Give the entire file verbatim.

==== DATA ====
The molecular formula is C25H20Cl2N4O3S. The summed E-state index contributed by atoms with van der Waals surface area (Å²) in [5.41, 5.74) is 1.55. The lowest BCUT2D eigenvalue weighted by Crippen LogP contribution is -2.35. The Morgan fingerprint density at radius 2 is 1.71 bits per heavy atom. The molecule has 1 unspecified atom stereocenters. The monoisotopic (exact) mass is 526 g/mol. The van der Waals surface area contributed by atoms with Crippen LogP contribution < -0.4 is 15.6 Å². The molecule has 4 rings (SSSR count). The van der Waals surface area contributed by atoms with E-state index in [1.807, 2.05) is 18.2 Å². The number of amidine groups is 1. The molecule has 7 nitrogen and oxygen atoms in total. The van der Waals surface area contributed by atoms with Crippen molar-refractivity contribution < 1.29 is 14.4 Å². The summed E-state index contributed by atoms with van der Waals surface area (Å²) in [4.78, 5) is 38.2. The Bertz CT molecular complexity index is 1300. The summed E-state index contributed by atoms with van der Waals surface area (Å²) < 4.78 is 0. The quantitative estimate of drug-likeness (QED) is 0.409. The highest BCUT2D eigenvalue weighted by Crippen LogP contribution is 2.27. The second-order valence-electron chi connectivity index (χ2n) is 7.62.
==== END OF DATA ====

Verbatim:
The molecular formula is C25H20Cl2N4O3S. The summed E-state index contributed by atoms with van der Waals surface area (Å²) in [5.41, 5.74) is 1.55. The lowest BCUT2D eigenvalue weighted by Crippen LogP contribution is -2.35. The Morgan fingerprint density at radius 2 is 1.71 bits per heavy atom. The molecule has 1 unspecified atom stereocenters. The monoisotopic (exact) mass is 526 g/mol. The van der Waals surface area contributed by atoms with Crippen LogP contribution < -0.4 is 15.6 Å². The molecule has 4 rings (SSSR count). The van der Waals surface area contributed by atoms with E-state index in [1.807, 2.05) is 18.2 Å². The number of amidine groups is 1. The molecule has 7 nitrogen and oxygen atoms in total. The van der Waals surface area contributed by atoms with Crippen molar-refractivity contribution < 1.29 is 14.4 Å². The summed E-state index contributed by atoms with van der Waals surface area (Å²) in [4.78, 5) is 38.2. The Bertz CT molecular complexity index is 1300. The summed E-state index contributed by atoms with van der Waals surface area (Å²) < 4.78 is 0. The quantitative estimate of drug-likeness (QED) is 0.409. The highest BCUT2D eigenvalue weighted by Crippen LogP contribution is 2.27. The second-order valence-electron chi connectivity index (χ2n) is 7.62.